You most likely already have a Profit & Loss (P&L) statement as a part of your financials that you use on a regular basis to help manage your business. Amongst other things, P&Ls allow you to measure the profitability of your business. The P&L dashboard is designed to emulate a financial P&L that you're used to looking at but provides the ability for you to stipulate details that your financial P&L probably does not accommodate (i.e., report on profit/loss by a specific campaign).
The P&L dashboard provides a financial summary of the revenues and expenses incurred during a specific period of time. This dashboard brings together all expense items and profile assumptions input into LimeLight and associates them with the relevant revenues.
In order for the P&L to function properly, there are three areas of that you will enter expense assumptions into, including:
- Expense Assumption Profiles. Go to Products | Expenses. From this section of the platform, you will add the desired number of Expense Assumption Profiles to support your Profit & Loss statement.
- Gateway Costs. Go to Payments | Gateways | Edit the appropriate gateways | Update the appropriate expenses.
- Product Costs. Go to Products | Products | Edit | Edit the "Cost of Goods."
Go to the Expense Assumptions page for complete instructions on how to properly set-up Expense Assumptions.
Use the Profit & Loss dashboard to:
- Drill into the details of your revenue and expenses to make better business decisions. Monitor, analyze and act on revenue, expense, and profit numbers specific to any of the dashboard filters such as product, campaign, vertical, channel, country, etc.
- Identify components of marketing efforts that can be optimized to increase profitability.
- See patterns for when you typically have lower or higher than average expenses or revenues which can help in many areas of business planning.
- Establish your break-even point. This is obviously an essential part of any business. If you have a consistent shortfall resulting in losses, the P&L is going to help you see where expenses need to be trimmed or revenues increased to meet your break-even point. When you know the percentage of loss each period that you’re analyzing, you can decide what aspects of your business to alter.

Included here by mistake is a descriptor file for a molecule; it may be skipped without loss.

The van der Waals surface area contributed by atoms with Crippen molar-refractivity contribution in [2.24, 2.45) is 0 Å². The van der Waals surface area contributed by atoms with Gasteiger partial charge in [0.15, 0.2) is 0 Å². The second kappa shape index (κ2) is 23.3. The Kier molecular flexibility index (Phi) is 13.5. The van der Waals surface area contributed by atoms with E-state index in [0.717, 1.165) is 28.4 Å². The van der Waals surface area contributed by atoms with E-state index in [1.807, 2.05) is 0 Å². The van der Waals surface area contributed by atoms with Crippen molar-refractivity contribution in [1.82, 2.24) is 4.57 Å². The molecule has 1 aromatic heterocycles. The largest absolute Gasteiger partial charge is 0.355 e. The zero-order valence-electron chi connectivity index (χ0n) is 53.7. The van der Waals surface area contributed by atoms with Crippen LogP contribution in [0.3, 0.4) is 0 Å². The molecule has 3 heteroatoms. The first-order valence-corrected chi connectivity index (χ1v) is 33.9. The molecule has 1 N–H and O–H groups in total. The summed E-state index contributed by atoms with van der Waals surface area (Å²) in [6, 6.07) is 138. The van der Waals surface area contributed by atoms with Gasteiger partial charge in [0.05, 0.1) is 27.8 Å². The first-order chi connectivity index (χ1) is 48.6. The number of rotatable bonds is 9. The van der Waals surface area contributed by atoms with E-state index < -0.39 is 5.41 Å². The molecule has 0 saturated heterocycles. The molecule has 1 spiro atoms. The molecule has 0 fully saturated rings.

- Identify supplier costs that need to be renegotiated. Historical records of profit and loss show where margins are eroding and empower senior employees and business owners to take action.
Data presented in this dashboard is based on "Acquisition Date" unless otherwise noted. Acquisition Date is the date that the original order was placed and allows Analytics to present data in an appropriately connected way. Specifically, Acquisition Date associates Re-bill and Recurring transactions (Cycles 1…X) to the Initial transaction that initiated the order. When calculating many measures, disassociating the recurring transaction types from the date of origination (the Initial transaction) causes arithmetic inconsistencies and brings incorrect and misleading results - and ultimately incorrect business decisions.
As an example: measures that incorporate time-phasing and transaction type correlation into the calculation: think Re-Bill rate or Chargeback Rate; they both associate a transaction event to other components of the overall order within a timeframe.
That being said, there are instances where you may want to simply see the count, or value, or count by transaction type, of transactions within a period. When this type of analysis is performed it will be noted as such.
- All orders marked "test" within the platform are automatically removed from the Analytics data.
- Please reference the Lime Light Order Cycle Nomenclature visual below to understand the way that Lime Light references the phases of each order type.
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Data Elements & Measures
The following data elements and measures are shown on the Profit & Loss dashboard. For comprehensive definitions of data elements and measures, please reference the Glossary of Measures.
|Data Element / Measure||Definition|
|Net Profit Margin||Net profit percentage. Net Profit is Net Revenue (Gross Revenue minus Refunds and Chargebacks) minus all expense items including Taxes. This is the bottom line amount of money made. Formula = Gross Revenue - (Total Expenses + Taxes + Refunds + COGS)|
|Expense to Sales Ratio||Total Expenses ÷ Gross Revenue|
|Profit per Customer||Net profit ÷ Customers|
|Orders||Total number of approved transactions.|
|Order ex Voids||Total number of approved transactions - minus voids.|
|Unique Customers||Unique customers is based on email address.|
|Gross Revenue||Total revenue generated by sales. Refunds, discounts, and expenses are not deducted from Gross Revenue.|
|Refunded||Dollar amount that was refunded.|
|Chargeback Lost Rev||Gross Revenue lost as a result of chargebacks only. Note: The benefits of representment is not reflected in the Chargeback Lost Revenue calculation.|
|Net Revenue||Gross revenue minus voids and refunds.|
|AOV||Average Order Value -- Revenue ÷ Order #|
|CPA||Cost per Acquisition.|
|Customer Service||Cost to support customer service activities. Configured in expenses assumptions.|
|Fulfillment||Cost to pick, pack and ship product.|
|Operating||Overhead cost of running the business. If you want your P&L to be as close to reality as possible, include all of the expenses outside of the expenses above in this expense assumption.|
|Packaging||Expenses associated with packaging costs.|
|System||Costs related to systems that support the business.|
|Postage||Postage cost to ship the product to a customer.|
|Merchant Processing - Chargeback||The cost of processing chargebacks -- often the price of a third party.|
You may find the following Help Center articles relevant to Analytics helpful.